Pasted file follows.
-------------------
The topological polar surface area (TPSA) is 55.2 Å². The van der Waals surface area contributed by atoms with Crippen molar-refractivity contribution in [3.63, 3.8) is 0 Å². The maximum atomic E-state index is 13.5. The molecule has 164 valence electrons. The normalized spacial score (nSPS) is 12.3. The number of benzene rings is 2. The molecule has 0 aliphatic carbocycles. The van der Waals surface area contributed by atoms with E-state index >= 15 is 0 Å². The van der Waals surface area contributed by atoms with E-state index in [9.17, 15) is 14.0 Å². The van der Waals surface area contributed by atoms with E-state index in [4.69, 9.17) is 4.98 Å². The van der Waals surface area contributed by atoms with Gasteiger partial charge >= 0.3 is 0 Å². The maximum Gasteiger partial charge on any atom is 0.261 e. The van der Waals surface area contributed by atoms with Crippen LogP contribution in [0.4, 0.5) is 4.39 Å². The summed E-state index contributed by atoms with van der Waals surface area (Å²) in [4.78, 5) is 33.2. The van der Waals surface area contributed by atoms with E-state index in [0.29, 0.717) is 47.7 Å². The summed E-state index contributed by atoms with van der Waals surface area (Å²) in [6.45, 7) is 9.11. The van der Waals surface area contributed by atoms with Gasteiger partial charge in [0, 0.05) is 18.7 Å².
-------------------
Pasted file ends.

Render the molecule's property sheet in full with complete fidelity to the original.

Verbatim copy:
The topological polar surface area (TPSA) is 55.2 Å². The van der Waals surface area contributed by atoms with Crippen molar-refractivity contribution in [3.63, 3.8) is 0 Å². The maximum atomic E-state index is 13.5. The molecule has 164 valence electrons. The normalized spacial score (nSPS) is 12.3. The number of benzene rings is 2. The molecule has 0 aliphatic carbocycles. The van der Waals surface area contributed by atoms with E-state index >= 15 is 0 Å². The van der Waals surface area contributed by atoms with E-state index in [9.17, 15) is 14.0 Å². The van der Waals surface area contributed by atoms with E-state index in [4.69, 9.17) is 4.98 Å². The van der Waals surface area contributed by atoms with Gasteiger partial charge >= 0.3 is 0 Å². The maximum Gasteiger partial charge on any atom is 0.261 e. The van der Waals surface area contributed by atoms with Crippen LogP contribution in [0.4, 0.5) is 4.39 Å². The summed E-state index contributed by atoms with van der Waals surface area (Å²) in [4.78, 5) is 33.2. The van der Waals surface area contributed by atoms with E-state index in [0.29, 0.717) is 47.7 Å². The summed E-state index contributed by atoms with van der Waals surface area (Å²) in [6.45, 7) is 9.11. The van der Waals surface area contributed by atoms with Gasteiger partial charge in [0, 0.05) is 18.7 Å².